To ‘break’ an unwanted broody hen the aim is to make it as uncomfortable as possible. In most cases for a hen to remain broody it will need to feel snug and cosy, in a sheltered warm darkish place.
The first thing to try is just simply turfing them out of the nest box into the run. With hens who are just ‘half-heartedly’ being broody, 2 or 3 turfing’s will be enough to put them off. With the next stage broody you may have to step up the action by shutting them out for extended periods. This in itself can cause issues, as dependent on time of day, it can prevent the other birds getting into the house/nest box to lay their eggs. So, if a division is possible to still leave access for the other hens then this is preferable. Sometimes even days of this will not break the broody who will still return straight to the box as soon as she can, or just be broody elsewhere in the pen.
Another trick that sometimes works is a complete change of surroundings, so if at all possible a move, if only temporarily to another part of the garden, in a different enclosure if available can work. Even just a complete ‘mix up’ of the existing pen can do the trick. The only trouble is, this can upset the routine of the other hens, so if it works, do set everything back to normal as soon as possible, as they are a bird of routine.
Another route to try is to cool them down, effectively changing the mood. When a hen is broody its underside will produce more heat than usual, that required to incubate eggs if there are any. In addition, she will often pluck her own feathers in that area to allow more heat to make contact with the eggs. Cooling this area down can work towards changing her mood. A swift dunk in some cool water, just a few inches deep, hold for a slow count to 3, repeat several times. Even if the cooling effect doesn’t work, they really don’t like water, so just the pure indignance of the whole thing could do the trick.
Various other sources of reading do mention an array of other things you could try, however, most involve methods that verge on proper cruel, we cannot advocate the use of any such methods. Indeed, and after all, the poor birds are only following natural instincts, effectively an auto-response, out of their control, as much as it can often be a pain to us, how much should we punish them for it?
If none of our ‘nicer’ methods produce any results, then perhaps it’s best just to run with it and manage the situation best we can until it comes to its natural conclusion.
There’s just a few things to watch out for…………..
Friend or foe…………..
Whichever we are dealing with, some of the things we need to do to get them (and us) safely through the experience, have many overlaps:
Any hen sitting for an extended period of time in one position and in one location in the coup can have adverse impact on their health.
Always make sure that the sitting hen leaves the nest box for food and water. Do not feel sorry for her and place the food and water just in front to ‘help her’. It is very important that she gets up for even a small amount of exercise and out for a bit of fresh air. Stiff or even locked limbs can occur, or worse…. It is not that uncommon for a seriously intent broody hen to just keep sitting, not move for food or water and sadly die where she sits. It is so important that you get them out and moving at least once a day.
Sitting in one place can also promote the breeding and increase in numbers of fleas, lice & red mite. Affecting in particular the broody hen and spreading to the rest of the coup and the other birds. During this time of sitting, maintain plenty of powder both in the flooring of the house and rubbed into the broody hen where possible, if difficult, some sprinkled over her back is better than nothing. (Our recommendation would be Diatomaceous earth ‘Diatom’ powder)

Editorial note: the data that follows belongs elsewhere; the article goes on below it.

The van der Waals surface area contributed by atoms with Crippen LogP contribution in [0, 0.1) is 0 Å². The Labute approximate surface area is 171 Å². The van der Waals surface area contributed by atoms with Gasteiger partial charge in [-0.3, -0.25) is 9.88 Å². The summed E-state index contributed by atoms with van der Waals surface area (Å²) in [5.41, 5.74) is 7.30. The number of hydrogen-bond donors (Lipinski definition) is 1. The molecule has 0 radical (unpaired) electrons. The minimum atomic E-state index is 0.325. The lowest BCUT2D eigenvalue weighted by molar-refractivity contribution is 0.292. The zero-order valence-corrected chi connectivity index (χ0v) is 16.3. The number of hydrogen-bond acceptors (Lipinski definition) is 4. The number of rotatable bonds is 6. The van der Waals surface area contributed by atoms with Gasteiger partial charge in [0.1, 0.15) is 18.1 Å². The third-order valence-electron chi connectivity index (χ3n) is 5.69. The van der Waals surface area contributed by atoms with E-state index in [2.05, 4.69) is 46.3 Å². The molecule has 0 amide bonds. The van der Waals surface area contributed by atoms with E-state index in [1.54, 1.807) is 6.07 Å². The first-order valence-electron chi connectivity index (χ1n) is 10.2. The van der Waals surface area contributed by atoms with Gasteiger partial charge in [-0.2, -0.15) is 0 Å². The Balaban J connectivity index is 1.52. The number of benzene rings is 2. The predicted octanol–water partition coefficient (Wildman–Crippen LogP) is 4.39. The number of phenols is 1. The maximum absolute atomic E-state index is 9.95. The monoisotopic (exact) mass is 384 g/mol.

Remove any broken/rejected eggs from a broody who is sitting to hatch, carefully mark the fertile eggs, we suggest 2 x pencil ‘X’s’ on each egg, on opposite sides. Remove any additional eggs laid by the other hens that are dragged in by the broody, or everything can get into a right muddle, and often a very large pile of eggs! Similarly with broody hens that are being left to sit or that you are trying to ‘break’, remove eggs regularly, collect as normal for eating, do not leave under the broody to get super-heated and end up having to bin them.
Having said all the above in relation to maintaining their health during broody times, it is just as important to remember that if the broody hen is sitting on fertile eggs, and you have intentionally set this up for hatching chicks, then, any of the above actions must be done carefully in order not to over disturb! Even though the complete opposite is most likely, you know how it goes, if you want her to sit, she can still abandon the eggs at any stage, particularly if ‘over fiddled with’!
I think, and most experienced poultry keepers will probably agree, when you need a broody hen, none will be broody, and when you really don’t want one, they’ll all be broody!
Before we leave the subject, as promised, some advice on what to do if the chicks are hatched in the nest box in the coup with the other hens. It is a hard one to call as to whether the chicks will be safe, as every situation and set up varies. Over our years in poultry keeping we have seen a hen raise a flock of 9 chicks in a large free-range pen with 40 other hens and a large cockerel. Quite possibly it was the space that helped ensure the safety of the chicks, and in addition, the cockerel took on the roll of protector. We have seen chicks killed by cockerels and other hens, in an act of jealousy and we’ve seen hens fighting over who will mother the chicks and in the process ‘accidentally’ killing their chicks! Without a doubt the smaller the space the harder the job will be, and a very close eye would need to be kept on the situation. If you have plenty of time to supervise then by all means give it a try, but have a backup plan ready if needed in a hurry.
For a guaranteed safe outcome, and for the chicks best chance of survival, we would have to recommend the best way forward would be a separate space for her and her new chicks, on view to the other birds, this will help with eventual integration with them if this is the intention in the future. (Please refer to our article on ‘introducing new birds to existing’ to help with this process when the time comes).